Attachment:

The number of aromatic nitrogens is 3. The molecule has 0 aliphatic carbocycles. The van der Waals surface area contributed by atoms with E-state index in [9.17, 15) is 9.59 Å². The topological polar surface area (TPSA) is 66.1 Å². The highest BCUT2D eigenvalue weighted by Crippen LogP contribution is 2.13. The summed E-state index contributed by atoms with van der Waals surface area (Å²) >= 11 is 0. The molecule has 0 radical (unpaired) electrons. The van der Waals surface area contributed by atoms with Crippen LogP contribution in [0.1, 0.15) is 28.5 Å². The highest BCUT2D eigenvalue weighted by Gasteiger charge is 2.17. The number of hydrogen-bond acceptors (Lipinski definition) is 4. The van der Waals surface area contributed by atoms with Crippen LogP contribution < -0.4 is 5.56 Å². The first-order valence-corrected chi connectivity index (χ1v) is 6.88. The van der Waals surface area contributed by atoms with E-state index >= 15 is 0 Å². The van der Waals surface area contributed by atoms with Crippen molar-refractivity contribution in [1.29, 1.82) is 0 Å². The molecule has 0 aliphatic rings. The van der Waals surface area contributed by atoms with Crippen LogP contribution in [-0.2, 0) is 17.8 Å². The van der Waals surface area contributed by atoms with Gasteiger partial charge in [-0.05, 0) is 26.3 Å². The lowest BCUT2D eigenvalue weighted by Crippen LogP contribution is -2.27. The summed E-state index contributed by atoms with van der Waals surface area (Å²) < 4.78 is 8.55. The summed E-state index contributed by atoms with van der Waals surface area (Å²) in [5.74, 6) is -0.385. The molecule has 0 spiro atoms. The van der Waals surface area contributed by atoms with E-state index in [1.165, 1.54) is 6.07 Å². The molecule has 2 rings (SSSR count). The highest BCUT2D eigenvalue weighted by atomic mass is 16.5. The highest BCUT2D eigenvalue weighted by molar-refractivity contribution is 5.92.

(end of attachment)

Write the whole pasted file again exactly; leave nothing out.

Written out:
The number of aromatic nitrogens is 3. The molecule has 0 aliphatic carbocycles. The van der Waals surface area contributed by atoms with E-state index in [9.17, 15) is 9.59 Å². The topological polar surface area (TPSA) is 66.1 Å². The highest BCUT2D eigenvalue weighted by Crippen LogP contribution is 2.13. The summed E-state index contributed by atoms with van der Waals surface area (Å²) >= 11 is 0. The molecule has 0 radical (unpaired) electrons. The van der Waals surface area contributed by atoms with Crippen LogP contribution in [0.1, 0.15) is 28.5 Å². The highest BCUT2D eigenvalue weighted by Gasteiger charge is 2.17. The number of hydrogen-bond acceptors (Lipinski definition) is 4. The van der Waals surface area contributed by atoms with Crippen LogP contribution < -0.4 is 5.56 Å². The first-order valence-corrected chi connectivity index (χ1v) is 6.88. The van der Waals surface area contributed by atoms with E-state index >= 15 is 0 Å². The van der Waals surface area contributed by atoms with Crippen molar-refractivity contribution in [1.29, 1.82) is 0 Å². The molecule has 0 aliphatic rings. The van der Waals surface area contributed by atoms with Crippen LogP contribution in [-0.2, 0) is 17.8 Å². The van der Waals surface area contributed by atoms with Gasteiger partial charge in [-0.05, 0) is 26.3 Å². The lowest BCUT2D eigenvalue weighted by Crippen LogP contribution is -2.27. The summed E-state index contributed by atoms with van der Waals surface area (Å²) < 4.78 is 8.55. The summed E-state index contributed by atoms with van der Waals surface area (Å²) in [5.74, 6) is -0.385. The molecule has 0 spiro atoms. The van der Waals surface area contributed by atoms with E-state index in [1.165, 1.54) is 6.07 Å². The molecule has 2 rings (SSSR count). The highest BCUT2D eigenvalue weighted by atomic mass is 16.5. The highest BCUT2D eigenvalue weighted by molar-refractivity contribution is 5.92.